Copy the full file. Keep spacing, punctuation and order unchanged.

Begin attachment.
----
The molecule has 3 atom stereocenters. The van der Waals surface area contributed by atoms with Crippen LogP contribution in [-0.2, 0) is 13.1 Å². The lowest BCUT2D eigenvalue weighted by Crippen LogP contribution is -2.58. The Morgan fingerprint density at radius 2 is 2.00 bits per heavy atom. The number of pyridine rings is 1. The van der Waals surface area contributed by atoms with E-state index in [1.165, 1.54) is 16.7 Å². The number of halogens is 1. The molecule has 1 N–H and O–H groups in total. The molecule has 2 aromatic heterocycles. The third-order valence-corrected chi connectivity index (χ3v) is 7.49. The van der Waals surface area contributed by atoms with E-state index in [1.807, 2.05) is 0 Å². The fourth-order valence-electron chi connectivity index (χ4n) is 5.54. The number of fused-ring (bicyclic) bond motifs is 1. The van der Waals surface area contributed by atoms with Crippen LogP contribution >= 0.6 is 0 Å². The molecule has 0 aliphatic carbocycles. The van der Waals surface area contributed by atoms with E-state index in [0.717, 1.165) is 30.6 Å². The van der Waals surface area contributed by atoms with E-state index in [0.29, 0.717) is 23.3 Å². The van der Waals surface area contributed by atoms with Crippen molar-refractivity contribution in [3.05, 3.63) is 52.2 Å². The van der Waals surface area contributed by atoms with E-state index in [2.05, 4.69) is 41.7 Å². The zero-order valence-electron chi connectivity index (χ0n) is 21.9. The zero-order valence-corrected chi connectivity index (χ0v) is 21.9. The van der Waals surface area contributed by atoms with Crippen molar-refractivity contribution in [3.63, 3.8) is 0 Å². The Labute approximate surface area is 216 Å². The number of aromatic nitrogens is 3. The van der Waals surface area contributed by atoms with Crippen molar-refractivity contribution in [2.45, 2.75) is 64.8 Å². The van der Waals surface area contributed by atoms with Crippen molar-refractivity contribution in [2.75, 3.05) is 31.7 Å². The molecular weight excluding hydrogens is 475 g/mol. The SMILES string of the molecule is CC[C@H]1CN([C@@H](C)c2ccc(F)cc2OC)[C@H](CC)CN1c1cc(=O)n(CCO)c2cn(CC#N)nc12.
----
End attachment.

The molecule has 3 atom stereocenters. The van der Waals surface area contributed by atoms with Crippen LogP contribution in [-0.2, 0) is 13.1 Å². The lowest BCUT2D eigenvalue weighted by Crippen LogP contribution is -2.58. The Morgan fingerprint density at radius 2 is 2.00 bits per heavy atom. The number of pyridine rings is 1. The van der Waals surface area contributed by atoms with E-state index in [1.165, 1.54) is 16.7 Å². The number of halogens is 1. The molecule has 1 N–H and O–H groups in total. The molecule has 2 aromatic heterocycles. The third-order valence-corrected chi connectivity index (χ3v) is 7.49. The van der Waals surface area contributed by atoms with E-state index in [1.807, 2.05) is 0 Å². The fourth-order valence-electron chi connectivity index (χ4n) is 5.54. The number of fused-ring (bicyclic) bond motifs is 1. The van der Waals surface area contributed by atoms with Crippen LogP contribution >= 0.6 is 0 Å². The molecule has 0 aliphatic carbocycles. The van der Waals surface area contributed by atoms with E-state index in [0.717, 1.165) is 30.6 Å². The van der Waals surface area contributed by atoms with E-state index in [0.29, 0.717) is 23.3 Å². The van der Waals surface area contributed by atoms with Crippen molar-refractivity contribution in [3.05, 3.63) is 52.2 Å². The van der Waals surface area contributed by atoms with E-state index in [2.05, 4.69) is 41.7 Å². The zero-order valence-electron chi connectivity index (χ0n) is 21.9. The zero-order valence-corrected chi connectivity index (χ0v) is 21.9. The van der Waals surface area contributed by atoms with Crippen molar-refractivity contribution in [3.63, 3.8) is 0 Å². The Labute approximate surface area is 216 Å². The number of aromatic nitrogens is 3. The van der Waals surface area contributed by atoms with Crippen molar-refractivity contribution in [2.45, 2.75) is 64.8 Å². The van der Waals surface area contributed by atoms with Crippen molar-refractivity contribution in [2.75, 3.05) is 31.7 Å². The molecular weight excluding hydrogens is 475 g/mol. The SMILES string of the molecule is CC[C@H]1CN([C@@H](C)c2ccc(F)cc2OC)[C@H](CC)CN1c1cc(=O)n(CCO)c2cn(CC#N)nc12.